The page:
CHAPEL HILL, N.C. — North Carolina coach Roy Williams has long promised his teams that things would get tougher as they entered the conference schedule.



It's taken a month for his second-ranked Tar Heels to reach that point in their Atlantic Coast Conference slate, thanks to a quirk in the schedule that loaded up the second half of the schedule with the teams to finish in the top third of the conference race.

"We don't necessarily think about it," sophomore guard Joel Berry II said Friday. "I think we just know what's coming up and we know what we have to do the next couple of games."

The Tar Heels (18-2, 7-0 ACC) are off to their best league start in 15 years, hardly a surprise for a team ranked No. 1 nationally in the preseason and picked to win the league title. But only one of their league wins have come against a team currently in the top half of the ACC standings and they have yet to play a team picked in the preseason to finish in the top five of the 15-team league.

Their opponent Saturday is Boston College (7-13, 0-7), checking in at 214th in the NCAA's most recent RPI rankings.

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The tests are lined up immediately afterward, starting with Monday's trip to No. 16 Louisville (17-3, 6-1) to start a three-game road swing. And after facing no team ranked in the AP Top 25 through their first eight ACC games, the Tar Heels will have six games against teams currently ranked during the month of February.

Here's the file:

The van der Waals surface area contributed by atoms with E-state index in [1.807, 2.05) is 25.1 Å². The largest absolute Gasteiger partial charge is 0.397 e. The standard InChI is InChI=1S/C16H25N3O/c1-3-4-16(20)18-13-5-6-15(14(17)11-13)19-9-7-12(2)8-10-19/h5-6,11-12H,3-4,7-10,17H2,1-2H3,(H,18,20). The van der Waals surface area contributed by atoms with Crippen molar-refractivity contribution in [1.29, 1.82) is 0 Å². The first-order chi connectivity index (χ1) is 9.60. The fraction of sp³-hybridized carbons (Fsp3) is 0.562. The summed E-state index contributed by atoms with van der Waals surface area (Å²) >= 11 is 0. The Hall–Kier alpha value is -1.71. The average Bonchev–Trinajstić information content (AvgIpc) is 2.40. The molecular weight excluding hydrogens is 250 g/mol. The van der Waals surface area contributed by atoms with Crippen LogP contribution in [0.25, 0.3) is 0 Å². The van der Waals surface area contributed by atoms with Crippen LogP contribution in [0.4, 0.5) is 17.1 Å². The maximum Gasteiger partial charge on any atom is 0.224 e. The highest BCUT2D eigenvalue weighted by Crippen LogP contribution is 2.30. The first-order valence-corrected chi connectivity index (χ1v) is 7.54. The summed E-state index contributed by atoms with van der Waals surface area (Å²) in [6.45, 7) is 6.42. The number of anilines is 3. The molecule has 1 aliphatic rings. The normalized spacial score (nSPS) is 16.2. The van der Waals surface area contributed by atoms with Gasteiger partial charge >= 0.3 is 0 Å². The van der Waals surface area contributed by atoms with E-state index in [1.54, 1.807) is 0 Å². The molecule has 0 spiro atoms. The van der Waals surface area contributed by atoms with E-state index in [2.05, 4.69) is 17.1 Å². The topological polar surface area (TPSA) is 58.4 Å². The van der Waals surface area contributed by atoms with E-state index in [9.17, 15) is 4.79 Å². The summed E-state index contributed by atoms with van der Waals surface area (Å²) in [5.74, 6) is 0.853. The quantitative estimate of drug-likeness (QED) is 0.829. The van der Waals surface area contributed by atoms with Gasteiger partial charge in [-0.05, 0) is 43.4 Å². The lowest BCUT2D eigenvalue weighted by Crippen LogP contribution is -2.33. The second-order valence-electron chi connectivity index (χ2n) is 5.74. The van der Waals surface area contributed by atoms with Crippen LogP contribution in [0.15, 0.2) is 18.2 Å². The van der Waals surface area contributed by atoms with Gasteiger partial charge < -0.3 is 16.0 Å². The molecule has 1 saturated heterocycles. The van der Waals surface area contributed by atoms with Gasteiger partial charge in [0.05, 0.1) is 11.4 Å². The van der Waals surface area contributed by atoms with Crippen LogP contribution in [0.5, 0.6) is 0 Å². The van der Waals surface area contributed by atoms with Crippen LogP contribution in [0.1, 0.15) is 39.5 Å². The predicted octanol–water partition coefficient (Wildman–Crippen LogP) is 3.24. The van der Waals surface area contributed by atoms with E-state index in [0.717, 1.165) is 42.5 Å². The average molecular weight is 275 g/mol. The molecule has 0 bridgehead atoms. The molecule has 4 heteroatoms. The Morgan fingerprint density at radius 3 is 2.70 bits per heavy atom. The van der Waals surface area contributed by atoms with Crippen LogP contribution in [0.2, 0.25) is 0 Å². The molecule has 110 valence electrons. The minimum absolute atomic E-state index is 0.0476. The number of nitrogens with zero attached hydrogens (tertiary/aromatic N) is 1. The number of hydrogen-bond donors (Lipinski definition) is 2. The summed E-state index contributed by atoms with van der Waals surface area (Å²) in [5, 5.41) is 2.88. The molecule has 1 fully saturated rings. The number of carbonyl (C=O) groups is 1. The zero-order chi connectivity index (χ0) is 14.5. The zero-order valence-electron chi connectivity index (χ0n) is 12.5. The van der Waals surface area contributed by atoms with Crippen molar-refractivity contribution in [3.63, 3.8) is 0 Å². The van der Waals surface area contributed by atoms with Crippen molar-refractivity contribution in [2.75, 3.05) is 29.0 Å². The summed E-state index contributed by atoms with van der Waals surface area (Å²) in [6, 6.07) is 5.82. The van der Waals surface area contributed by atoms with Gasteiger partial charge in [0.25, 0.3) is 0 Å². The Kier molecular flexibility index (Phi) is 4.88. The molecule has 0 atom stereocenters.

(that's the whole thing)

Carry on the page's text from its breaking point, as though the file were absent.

The most pressing issue for the Tar Heels is to recalibrate their shooting touch. After shooting at least 45 percent in their first 17 games to rank among the nation's most accurate teams, they've failed to crack 40 percent in their last three games against North Carolina State, Wake Forest and Virginia Tech.

The most obvious example is preseason ACC co-player of the year Marcus Paige, who has made 5 of 35 shots (14 percent) since scoring 30 in a win at Florida State. Another perimeter scorer, Justin Jackson, has made just 10 of 33 shots (30 percent) over the last three games.

And with those two struggling in particular, UNC has made just 11 of 61 3-pointers (18 percent) in those games.

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Williams said the team has spent a little more time on honing its shooting in practice of late, with him telling players to "think technique, don't think result."

"There's no question we need to fix the shooting because we've won some games because we had more talent," Williams said. "But you've got to play better to win some games we've got coming up too. You can't say that you should play better if you don't put the ball in the basket."

After the visit to Louisville, UNC travels No. 25 Notre Dame on Feb. 6, hosts No. 15 Miami on Feb. 20 and travels to No. 11 Virginia on Feb. 27 in addition to a pair of rivalry games against No. 24 Duke. And five of the last 10 games overall are on the road.

Berry said he felt the earlier games had still done enough to prepare the Tar Heels for "a heavy backload."

"I don't think it's necessarily a thing where we're worried about it," he said. "We just have to continue to play — and hopefully those jumpshots will start going in."

This article was written by Aaron Beard from The Associated Press and was legally licensed through the NewsCred publisher network.